Ellen Baker is a 15-year veteran teacher and was vice president of their local union from 2011-2014. She teaches English and science to special education students at Dwyer High. She supports the school board’s right to reject a charter for not being “innovative” and favors only those charters that cater to niches not served by the district.

Baker said she was driven to run for the seat even before Murgio resigned, describing him as “invisible” and “dismissive.” When Dwyer’s air conditioning system repeatedly conked out – once leaving her students to test for two days in a baking classroom, “he didn’t feel it was important,” she said.

The failing A/C is one reason Baker supports the proposed sales tax increase. Testing is another of Baker’s concerns. Her students tested at long tables with card-boarded stations in the library because the school lacks enough computer labs, she said.

John Anthony Boggess’ teaching career was in Ohio, where he rose to become superintendent of a technical education district that served students from 27 high schools across five counties. He retired in 2012 and moved to Florida, where his children were in college.

Boggess has found himself offering advice to two local charters where his son, Jay Boggess, has worked as an administrator – first at Inlet Grove High charter in Riviera Beach and then SouthTech Academy in Boynton Beach.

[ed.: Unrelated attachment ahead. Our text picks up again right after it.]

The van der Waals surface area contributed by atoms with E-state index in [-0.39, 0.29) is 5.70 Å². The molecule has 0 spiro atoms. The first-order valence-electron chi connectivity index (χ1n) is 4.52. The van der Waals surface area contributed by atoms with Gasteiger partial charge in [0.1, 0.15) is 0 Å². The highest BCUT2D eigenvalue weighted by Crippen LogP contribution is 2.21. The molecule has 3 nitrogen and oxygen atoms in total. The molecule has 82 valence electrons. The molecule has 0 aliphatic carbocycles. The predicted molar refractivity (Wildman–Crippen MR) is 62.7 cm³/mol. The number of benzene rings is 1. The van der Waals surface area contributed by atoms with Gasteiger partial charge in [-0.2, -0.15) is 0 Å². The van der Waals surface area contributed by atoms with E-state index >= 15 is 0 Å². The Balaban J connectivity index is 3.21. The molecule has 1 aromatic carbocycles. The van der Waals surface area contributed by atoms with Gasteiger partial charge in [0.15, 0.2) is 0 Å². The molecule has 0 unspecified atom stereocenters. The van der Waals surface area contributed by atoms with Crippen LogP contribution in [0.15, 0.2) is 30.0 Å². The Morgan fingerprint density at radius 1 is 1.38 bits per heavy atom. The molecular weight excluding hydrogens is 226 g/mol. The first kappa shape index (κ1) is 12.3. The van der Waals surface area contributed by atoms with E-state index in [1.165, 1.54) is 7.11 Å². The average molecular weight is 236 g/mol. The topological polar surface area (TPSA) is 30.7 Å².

He favors charters to give students more options such as technical education, but he said, “The idea of sitting a charter across the street from an A-rated elementary school just doesn’t seem right.”

Boggess sees the sales tax as a necessary means to make necessary repairs. As for operating costs, “The salary schedule is woefully low.” But he added, “If they don’t have the money, they can’t do it.”

Louise “Toi” Bohne Daniels retired in 2013 after more than 30 years in Palm Beach County classrooms. Her last assignment: teaching reading to high schoolers who failed the state’s English exam at Jupiter High.

On charters, Daniels is in sync with the current board.

But she is most passionate about issues in the classroom. “There’s too much testing being done. Two months of our schedule in high school was devoted to test taking,” Daniels said.